More example sentences
  • I have to say that if money was no object and I had my choice of notebook computers, the T41p would be at the very top of my list.
  • With money no object, the 600-acre grounds were no less spectacular, with soil specially imported from the mainland to create a wooded landscape on a virtually treeless island.
  • It has to have at least six bedrooms and it's fair to say that money is no object.

the object of the exercise

The main purpose of an activity: the object of the exercise was to recover stolen property
More example sentences
  • Unfortunately for those who would really rather not have the plot given away, the review section tends to assume knowledge of the plot summary, rather defeating the object of the exercise.
  • We could wait a few decades to see how real temperatures pan out, but that rather defeats the object of the exercise, especially if you believe we'll all be parched or drowned in a century's time.
  • I just don't know what the object of the exercise is here.

object of virtu

see virtu.



Pronunciation: /ˈɒbdʒək(t)ləs/
Example sentences
  • Baudrillard insists that consumption is objectless, the ceaseless acquisition of artefacts that in fact have no end in themselves, and in doing so repeats a theme from Schopenhauer.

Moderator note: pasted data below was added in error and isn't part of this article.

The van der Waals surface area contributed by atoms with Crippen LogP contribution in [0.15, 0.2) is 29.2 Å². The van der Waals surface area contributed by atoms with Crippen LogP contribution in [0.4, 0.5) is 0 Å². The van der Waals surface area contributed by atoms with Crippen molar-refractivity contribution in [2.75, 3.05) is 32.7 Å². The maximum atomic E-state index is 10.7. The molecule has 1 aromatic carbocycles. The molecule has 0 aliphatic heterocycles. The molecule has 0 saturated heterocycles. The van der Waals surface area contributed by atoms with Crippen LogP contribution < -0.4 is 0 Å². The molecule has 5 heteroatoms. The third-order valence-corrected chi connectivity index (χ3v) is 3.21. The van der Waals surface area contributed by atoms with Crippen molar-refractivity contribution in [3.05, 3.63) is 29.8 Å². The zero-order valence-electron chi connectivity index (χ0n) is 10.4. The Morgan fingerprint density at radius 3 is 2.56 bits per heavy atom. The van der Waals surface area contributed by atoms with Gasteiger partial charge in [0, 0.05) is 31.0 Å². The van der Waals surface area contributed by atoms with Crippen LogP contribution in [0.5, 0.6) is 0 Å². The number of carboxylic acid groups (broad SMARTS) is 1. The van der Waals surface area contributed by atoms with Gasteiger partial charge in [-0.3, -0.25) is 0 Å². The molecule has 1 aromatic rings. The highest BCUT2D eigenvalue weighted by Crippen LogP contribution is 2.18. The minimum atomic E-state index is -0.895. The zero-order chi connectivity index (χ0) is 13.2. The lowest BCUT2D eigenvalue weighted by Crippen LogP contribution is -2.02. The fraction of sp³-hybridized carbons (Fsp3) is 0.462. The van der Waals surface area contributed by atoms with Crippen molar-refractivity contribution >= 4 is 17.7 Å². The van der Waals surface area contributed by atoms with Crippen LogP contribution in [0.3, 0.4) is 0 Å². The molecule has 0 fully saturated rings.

• Mystical illumination, then, unlike objectless contemplation, is inherently of the nature of a gift.
  • The cliff was not in the way of anything, but this objectless blasting was all the work going on.


Late Middle English: from medieval Latin objectum 'thing presented to the mind', neuter past participle (used as a noun) of Latin obicere, from ob- 'in the way of' + jacere 'to throw'; the verb may also partly represent the Latin frequentative objectare.

  • Object as a noun meaning ‘a thing you can see and touch’ and as a verb meaning ‘to say that you disagree with something’ are related, both going back to the same Latin word, obicere. This meant ‘to throw at something else’. The earliest meaning in English was ‘put something in the way of something else’, and from this we get the idea of ‘oppose’. An obstacle placed in the path is something that can be seen, and this gives us the noun sense.

Words that rhyme with object

affect, bisect, bull-necked, collect, confect, connect, correct, defect, deflect, deject, detect, direct, effect, eject, elect, erect, expect, infect, inflect, inject, inspect, interconnect, interject, intersect, misdirect, neglect, perfect, project, prospect, protect, reflect, reject, respect, resurrect, sect, select, subject, suspect, transect, unchecked, Utrecht

For editors and proofreaders

Line breaks: ob¦ject